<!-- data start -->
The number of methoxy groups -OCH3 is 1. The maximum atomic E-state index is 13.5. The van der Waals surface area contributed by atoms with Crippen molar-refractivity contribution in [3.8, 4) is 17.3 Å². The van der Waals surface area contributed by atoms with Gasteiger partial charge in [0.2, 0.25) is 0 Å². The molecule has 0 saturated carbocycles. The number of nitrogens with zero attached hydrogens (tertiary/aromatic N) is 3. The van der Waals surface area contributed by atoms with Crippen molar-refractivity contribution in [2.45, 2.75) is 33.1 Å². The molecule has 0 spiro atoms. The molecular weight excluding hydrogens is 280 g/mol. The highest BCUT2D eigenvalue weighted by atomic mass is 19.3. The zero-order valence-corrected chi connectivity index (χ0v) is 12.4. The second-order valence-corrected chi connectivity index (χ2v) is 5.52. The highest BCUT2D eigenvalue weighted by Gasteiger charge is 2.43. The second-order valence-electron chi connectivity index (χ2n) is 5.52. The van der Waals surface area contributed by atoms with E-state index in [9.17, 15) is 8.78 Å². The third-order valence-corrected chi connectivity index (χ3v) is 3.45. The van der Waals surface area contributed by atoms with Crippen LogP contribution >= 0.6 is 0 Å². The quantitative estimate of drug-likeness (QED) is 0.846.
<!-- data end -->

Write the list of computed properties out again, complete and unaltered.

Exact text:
The number of methoxy groups -OCH3 is 1. The maximum atomic E-state index is 13.5. The van der Waals surface area contributed by atoms with Crippen molar-refractivity contribution in [3.8, 4) is 17.3 Å². The van der Waals surface area contributed by atoms with Gasteiger partial charge in [0.2, 0.25) is 0 Å². The molecule has 0 saturated carbocycles. The number of nitrogens with zero attached hydrogens (tertiary/aromatic N) is 3. The van der Waals surface area contributed by atoms with Crippen molar-refractivity contribution in [2.45, 2.75) is 33.1 Å². The molecule has 0 spiro atoms. The molecular weight excluding hydrogens is 280 g/mol. The highest BCUT2D eigenvalue weighted by atomic mass is 19.3. The zero-order valence-corrected chi connectivity index (χ0v) is 12.4. The second-order valence-corrected chi connectivity index (χ2v) is 5.52. The highest BCUT2D eigenvalue weighted by Gasteiger charge is 2.43. The second-order valence-electron chi connectivity index (χ2n) is 5.52. The van der Waals surface area contributed by atoms with E-state index in [9.17, 15) is 8.78 Å². The third-order valence-corrected chi connectivity index (χ3v) is 3.45. The van der Waals surface area contributed by atoms with Crippen LogP contribution >= 0.6 is 0 Å². The quantitative estimate of drug-likeness (QED) is 0.846.